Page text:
A couple of weeks ago, I attended my first Battle Proms event. If you’re an American like me, you probably see the word prom and think only of the annual high school dance. But here in the UK, “Proms” is often referring to a famous series of classical music concerts held at the Prince Albert Hall in London each summer. Last summer, I vaguely recall seeing “Proms” on the television guide, airing on the BBC. I remember wondering what exactly “proms” might mean here, but in the midst of everything else I was learning about a new culture following our move a few weeks earlier, I didn’t give it much more thought.
So needless to say, when my family was invited to join a few friends at a Battle Proms concert, I was excited to see what this “proms” stuff was all about!
Battle Proms is a little different from the actual Proms concerts in London, but a similar concept. I live very near Burghley House, which is considered to be England’s greatest Elizabethan home and a popular tourist attraction. For the past several years, it’s been host to one of several Battle Proms events held around the UK. I found this to be one of the most unique things my family has experienced since moving here, and I wanted to share a bit of the evening with you readers.
The evening began with couples, families and friends gathering on picnic blankets and lawn chairs throughout the sprawling gardens of the estate property. A large stage was set up, along with food and drink vendors, games for children, etc. We nibbled on treats, like pork pies, cheese and crackers, and crisps. The evening’s entertainment began with a historic cavalry display. My little boys loved seeing the soldiers all dressed up and the various exercises they had their horses do. We were then treated to an amazing flyover by a Spitfire, the famous airplane used by the British Royal Air Force during World War II. It was incredibly moving as the plane swooped and twirled in the air above us for quite a while.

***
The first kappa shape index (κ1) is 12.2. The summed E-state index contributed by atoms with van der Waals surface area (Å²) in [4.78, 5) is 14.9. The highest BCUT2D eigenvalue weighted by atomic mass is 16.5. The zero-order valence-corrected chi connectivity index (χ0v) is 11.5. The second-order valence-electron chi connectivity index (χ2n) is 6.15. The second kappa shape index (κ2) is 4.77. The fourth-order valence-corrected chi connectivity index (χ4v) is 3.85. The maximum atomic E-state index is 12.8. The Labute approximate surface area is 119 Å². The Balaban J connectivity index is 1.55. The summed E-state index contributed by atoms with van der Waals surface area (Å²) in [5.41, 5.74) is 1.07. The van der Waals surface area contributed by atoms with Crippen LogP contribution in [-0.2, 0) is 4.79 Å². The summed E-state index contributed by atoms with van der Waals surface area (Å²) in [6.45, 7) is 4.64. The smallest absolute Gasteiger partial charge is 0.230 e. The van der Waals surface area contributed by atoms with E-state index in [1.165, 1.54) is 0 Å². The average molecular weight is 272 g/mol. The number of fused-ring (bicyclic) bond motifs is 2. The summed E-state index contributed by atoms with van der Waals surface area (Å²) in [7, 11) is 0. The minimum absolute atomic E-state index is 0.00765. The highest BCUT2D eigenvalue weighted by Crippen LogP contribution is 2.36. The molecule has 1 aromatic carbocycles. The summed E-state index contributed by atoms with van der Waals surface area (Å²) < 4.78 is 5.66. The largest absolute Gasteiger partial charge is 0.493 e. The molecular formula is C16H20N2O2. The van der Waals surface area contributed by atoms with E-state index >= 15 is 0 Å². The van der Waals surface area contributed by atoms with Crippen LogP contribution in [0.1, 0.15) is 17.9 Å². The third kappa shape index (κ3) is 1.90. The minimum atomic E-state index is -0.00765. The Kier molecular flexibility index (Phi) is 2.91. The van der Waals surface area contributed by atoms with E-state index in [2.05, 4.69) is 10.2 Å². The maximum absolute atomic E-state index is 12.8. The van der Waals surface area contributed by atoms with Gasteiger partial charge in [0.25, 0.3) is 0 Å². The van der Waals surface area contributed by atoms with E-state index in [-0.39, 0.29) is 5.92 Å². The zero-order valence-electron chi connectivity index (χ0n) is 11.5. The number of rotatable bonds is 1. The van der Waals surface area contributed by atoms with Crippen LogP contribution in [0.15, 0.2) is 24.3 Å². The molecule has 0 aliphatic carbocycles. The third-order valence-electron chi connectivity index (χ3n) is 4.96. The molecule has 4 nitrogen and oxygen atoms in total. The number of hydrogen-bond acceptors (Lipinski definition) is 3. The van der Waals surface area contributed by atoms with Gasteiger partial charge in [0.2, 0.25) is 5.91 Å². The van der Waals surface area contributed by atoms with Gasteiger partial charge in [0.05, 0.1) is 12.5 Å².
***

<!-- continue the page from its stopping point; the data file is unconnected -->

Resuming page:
Then the true “proms” part of the evening began. The New England Symphony played many famous classical pieces, like the 1812 Overture and Beethoven’s Battle Symphony. One of the most memorable aspects was the cannons that were fired off during key points in these classical pieces (as many believe the composers intended for them to be played).
And the last 30 minutes or so of the concert were such a treat, especially to an American eager to learn more about British culture. The symphony played traditional British songs like Jerusalem, Rule Britannia, and Land of Hope and Glory. (And God Save the Queen, naturally!) All while fireworks were being let off in the distance. The thousands of concert goers were all waving flags and singing along. It was definitely a moment I’ll never forget.
I’m looking forward to tuning into the Proms concerts this summer on the BBC (it begins Friday night). But it’ll never top seeing a Battle Proms performance in person. If you’re planning a trip to Great Britain this summer, there are still several scheduled. Or plan ahead for next summer and include this special classically British event in your itinerary.